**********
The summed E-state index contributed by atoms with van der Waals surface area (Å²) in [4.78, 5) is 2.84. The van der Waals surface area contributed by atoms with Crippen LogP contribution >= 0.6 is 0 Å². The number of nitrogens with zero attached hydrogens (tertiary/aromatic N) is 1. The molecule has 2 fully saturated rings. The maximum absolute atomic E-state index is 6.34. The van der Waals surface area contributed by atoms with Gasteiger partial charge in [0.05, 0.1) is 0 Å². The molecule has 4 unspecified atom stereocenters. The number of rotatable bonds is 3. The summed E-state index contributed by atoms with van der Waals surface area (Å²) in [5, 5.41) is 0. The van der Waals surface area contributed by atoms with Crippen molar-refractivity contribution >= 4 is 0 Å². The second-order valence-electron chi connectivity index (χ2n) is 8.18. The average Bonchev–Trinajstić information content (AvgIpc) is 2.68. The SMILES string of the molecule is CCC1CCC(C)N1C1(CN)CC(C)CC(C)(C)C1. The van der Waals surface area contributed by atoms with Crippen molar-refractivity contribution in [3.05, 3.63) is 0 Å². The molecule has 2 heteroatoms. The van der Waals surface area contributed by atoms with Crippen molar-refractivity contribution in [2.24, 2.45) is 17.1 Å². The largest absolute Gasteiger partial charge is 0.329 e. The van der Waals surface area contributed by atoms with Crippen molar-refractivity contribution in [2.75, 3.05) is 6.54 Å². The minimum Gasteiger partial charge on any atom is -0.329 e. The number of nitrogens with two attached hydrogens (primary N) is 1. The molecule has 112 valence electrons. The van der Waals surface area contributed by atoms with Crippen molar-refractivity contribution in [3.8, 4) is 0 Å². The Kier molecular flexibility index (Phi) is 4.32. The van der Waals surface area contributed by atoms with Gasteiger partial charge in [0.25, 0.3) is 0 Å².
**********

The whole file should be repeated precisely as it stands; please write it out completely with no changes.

The summed E-state index contributed by atoms with van der Waals surface area (Å²) in [4.78, 5) is 2.84. The van der Waals surface area contributed by atoms with Crippen LogP contribution >= 0.6 is 0 Å². The number of nitrogens with zero attached hydrogens (tertiary/aromatic N) is 1. The molecule has 2 fully saturated rings. The maximum absolute atomic E-state index is 6.34. The van der Waals surface area contributed by atoms with Gasteiger partial charge in [0.05, 0.1) is 0 Å². The molecule has 4 unspecified atom stereocenters. The number of rotatable bonds is 3. The summed E-state index contributed by atoms with van der Waals surface area (Å²) in [5, 5.41) is 0. The van der Waals surface area contributed by atoms with Crippen molar-refractivity contribution >= 4 is 0 Å². The second-order valence-electron chi connectivity index (χ2n) is 8.18. The average Bonchev–Trinajstić information content (AvgIpc) is 2.68. The SMILES string of the molecule is CCC1CCC(C)N1C1(CN)CC(C)CC(C)(C)C1. The van der Waals surface area contributed by atoms with Crippen molar-refractivity contribution in [3.05, 3.63) is 0 Å². The molecule has 2 heteroatoms. The van der Waals surface area contributed by atoms with Crippen molar-refractivity contribution in [2.24, 2.45) is 17.1 Å². The largest absolute Gasteiger partial charge is 0.329 e. The van der Waals surface area contributed by atoms with Crippen molar-refractivity contribution in [2.75, 3.05) is 6.54 Å². The minimum Gasteiger partial charge on any atom is -0.329 e. The number of nitrogens with two attached hydrogens (primary N) is 1. The molecule has 112 valence electrons. The van der Waals surface area contributed by atoms with Crippen molar-refractivity contribution in [3.8, 4) is 0 Å². The Kier molecular flexibility index (Phi) is 4.32. The van der Waals surface area contributed by atoms with Gasteiger partial charge in [0.25, 0.3) is 0 Å².